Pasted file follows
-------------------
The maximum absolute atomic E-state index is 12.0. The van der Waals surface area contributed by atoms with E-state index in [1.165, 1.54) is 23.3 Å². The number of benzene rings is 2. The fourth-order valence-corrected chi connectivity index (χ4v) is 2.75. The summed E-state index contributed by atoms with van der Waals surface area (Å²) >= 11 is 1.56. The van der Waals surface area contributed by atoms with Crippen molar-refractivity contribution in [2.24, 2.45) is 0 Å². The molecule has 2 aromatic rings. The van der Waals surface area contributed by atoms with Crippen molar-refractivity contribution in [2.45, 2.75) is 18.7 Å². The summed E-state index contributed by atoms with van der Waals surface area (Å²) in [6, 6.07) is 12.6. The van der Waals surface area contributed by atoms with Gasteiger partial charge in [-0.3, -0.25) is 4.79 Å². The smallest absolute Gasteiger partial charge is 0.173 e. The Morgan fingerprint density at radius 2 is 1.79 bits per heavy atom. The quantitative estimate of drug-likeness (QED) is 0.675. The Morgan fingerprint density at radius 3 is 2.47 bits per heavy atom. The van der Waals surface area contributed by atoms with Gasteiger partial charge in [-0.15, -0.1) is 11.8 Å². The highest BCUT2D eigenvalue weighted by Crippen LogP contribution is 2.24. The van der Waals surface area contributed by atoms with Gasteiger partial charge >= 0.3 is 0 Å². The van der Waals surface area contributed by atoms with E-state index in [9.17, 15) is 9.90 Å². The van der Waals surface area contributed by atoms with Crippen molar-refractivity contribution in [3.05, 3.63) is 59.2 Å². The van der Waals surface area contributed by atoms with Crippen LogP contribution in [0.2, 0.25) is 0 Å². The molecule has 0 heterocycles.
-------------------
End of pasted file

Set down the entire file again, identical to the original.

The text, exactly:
The maximum absolute atomic E-state index is 12.0. The van der Waals surface area contributed by atoms with E-state index in [1.165, 1.54) is 23.3 Å². The number of benzene rings is 2. The fourth-order valence-corrected chi connectivity index (χ4v) is 2.75. The summed E-state index contributed by atoms with van der Waals surface area (Å²) >= 11 is 1.56. The van der Waals surface area contributed by atoms with Crippen molar-refractivity contribution in [2.24, 2.45) is 0 Å². The molecule has 2 aromatic rings. The van der Waals surface area contributed by atoms with Crippen molar-refractivity contribution in [2.45, 2.75) is 18.7 Å². The summed E-state index contributed by atoms with van der Waals surface area (Å²) in [6, 6.07) is 12.6. The van der Waals surface area contributed by atoms with Gasteiger partial charge in [-0.3, -0.25) is 4.79 Å². The smallest absolute Gasteiger partial charge is 0.173 e. The Morgan fingerprint density at radius 2 is 1.79 bits per heavy atom. The quantitative estimate of drug-likeness (QED) is 0.675. The Morgan fingerprint density at radius 3 is 2.47 bits per heavy atom. The van der Waals surface area contributed by atoms with Gasteiger partial charge in [-0.15, -0.1) is 11.8 Å². The highest BCUT2D eigenvalue weighted by Crippen LogP contribution is 2.24. The van der Waals surface area contributed by atoms with Gasteiger partial charge >= 0.3 is 0 Å². The van der Waals surface area contributed by atoms with E-state index in [9.17, 15) is 9.90 Å². The van der Waals surface area contributed by atoms with Crippen molar-refractivity contribution in [3.05, 3.63) is 59.2 Å². The van der Waals surface area contributed by atoms with Crippen LogP contribution in [0.2, 0.25) is 0 Å². The molecule has 0 heterocycles.